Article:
Every year hot-shot hunter Mark Drury and I put together a guide to help you hunt the rut well during the various moon phases. If you missed our 2015 guide, click here to read it all.
But for today’s blog, let’s focus on the full moon, which hangs big and bright in the sky right now.
While Mark and I both prefer a full moon that occurs in early November because it exposes the seeking phase of the rut, we’ll take this one, even though it’s early.
For years Mark and I have texted back and forth from tree stands across America, talking about the rut action and what we’re seeing. Our best moon theory keeps building momentum each year: In the rut, mature bucks move better, on average, around the full moon than during any other lunar phase.
“No doubt there is a correlation,” Mark says adamantly, and I agree. Even though most deer scientists say there is no correlation between the moon and the rut. I’m no scientist and I’m not biologist (sucked at biology and chemistry and all that). But I have hunted as many years and as hard as anybody during the whitetail rut, and I know what I see—a good number of mature bucks on their feet in daylight during the full-moon days.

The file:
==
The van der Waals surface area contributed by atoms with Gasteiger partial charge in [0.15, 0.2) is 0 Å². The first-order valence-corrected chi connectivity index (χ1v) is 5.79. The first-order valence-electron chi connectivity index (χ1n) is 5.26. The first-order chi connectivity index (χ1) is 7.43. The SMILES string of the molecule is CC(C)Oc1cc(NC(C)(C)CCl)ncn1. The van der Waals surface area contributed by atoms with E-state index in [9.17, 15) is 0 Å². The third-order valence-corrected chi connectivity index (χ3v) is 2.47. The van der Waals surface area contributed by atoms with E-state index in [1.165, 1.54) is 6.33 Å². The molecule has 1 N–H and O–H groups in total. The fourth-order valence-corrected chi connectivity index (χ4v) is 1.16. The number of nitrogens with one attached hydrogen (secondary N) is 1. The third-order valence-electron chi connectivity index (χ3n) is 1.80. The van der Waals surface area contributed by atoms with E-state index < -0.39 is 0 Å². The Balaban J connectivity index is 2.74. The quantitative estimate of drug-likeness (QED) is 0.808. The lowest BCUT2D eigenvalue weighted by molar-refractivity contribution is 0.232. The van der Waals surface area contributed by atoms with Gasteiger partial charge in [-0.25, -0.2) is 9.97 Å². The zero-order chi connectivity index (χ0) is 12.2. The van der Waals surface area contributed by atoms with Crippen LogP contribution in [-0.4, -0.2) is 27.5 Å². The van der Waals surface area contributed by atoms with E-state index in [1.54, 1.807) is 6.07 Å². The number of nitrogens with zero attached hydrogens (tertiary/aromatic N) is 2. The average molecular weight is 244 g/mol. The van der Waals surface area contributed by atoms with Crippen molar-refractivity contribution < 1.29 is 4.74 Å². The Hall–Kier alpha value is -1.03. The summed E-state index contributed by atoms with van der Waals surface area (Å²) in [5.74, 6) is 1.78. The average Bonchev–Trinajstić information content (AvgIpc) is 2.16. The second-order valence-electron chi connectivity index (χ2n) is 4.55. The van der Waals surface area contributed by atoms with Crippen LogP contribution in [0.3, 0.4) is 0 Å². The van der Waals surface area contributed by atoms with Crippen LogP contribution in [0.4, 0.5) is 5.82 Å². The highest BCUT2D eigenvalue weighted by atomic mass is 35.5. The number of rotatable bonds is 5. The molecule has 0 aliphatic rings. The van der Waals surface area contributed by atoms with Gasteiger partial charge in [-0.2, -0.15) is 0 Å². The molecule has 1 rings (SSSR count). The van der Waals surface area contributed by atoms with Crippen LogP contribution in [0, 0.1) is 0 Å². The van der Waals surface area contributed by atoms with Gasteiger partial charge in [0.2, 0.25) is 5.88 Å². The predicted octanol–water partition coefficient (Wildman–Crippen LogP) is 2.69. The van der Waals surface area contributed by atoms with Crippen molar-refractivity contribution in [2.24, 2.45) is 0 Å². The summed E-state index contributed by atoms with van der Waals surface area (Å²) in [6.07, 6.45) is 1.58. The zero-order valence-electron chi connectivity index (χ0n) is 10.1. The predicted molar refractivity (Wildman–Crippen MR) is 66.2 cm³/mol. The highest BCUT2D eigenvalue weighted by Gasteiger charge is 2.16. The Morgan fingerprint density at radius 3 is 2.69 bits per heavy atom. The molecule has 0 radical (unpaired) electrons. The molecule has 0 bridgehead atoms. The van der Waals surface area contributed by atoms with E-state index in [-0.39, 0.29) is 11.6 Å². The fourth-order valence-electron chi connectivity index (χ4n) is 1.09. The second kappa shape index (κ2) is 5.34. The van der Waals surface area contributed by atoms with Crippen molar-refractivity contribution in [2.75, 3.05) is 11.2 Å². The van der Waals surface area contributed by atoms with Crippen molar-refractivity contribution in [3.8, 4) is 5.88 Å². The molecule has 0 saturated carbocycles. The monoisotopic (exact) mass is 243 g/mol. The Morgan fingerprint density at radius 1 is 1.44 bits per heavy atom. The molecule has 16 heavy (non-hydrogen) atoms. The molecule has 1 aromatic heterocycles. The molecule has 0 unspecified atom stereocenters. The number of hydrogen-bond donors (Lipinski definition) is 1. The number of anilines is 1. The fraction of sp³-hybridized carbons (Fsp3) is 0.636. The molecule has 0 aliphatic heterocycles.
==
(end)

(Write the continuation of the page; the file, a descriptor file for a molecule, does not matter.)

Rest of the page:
There is a bit of science to support us. According to a recent study from NC State University, a common misconception is that deer can see better at night (and hence move all over the place) because it’s brighter. But during the study, researchers found that deer actually move less on average at night during a full moon and more during the middle of the day, and also earlier in the evenings.
One twist this year—Mark Drury expects the buck movement to be best in the mornings during this last week of October, when the full moon still hangs in the sky.
Go hunt and good luck!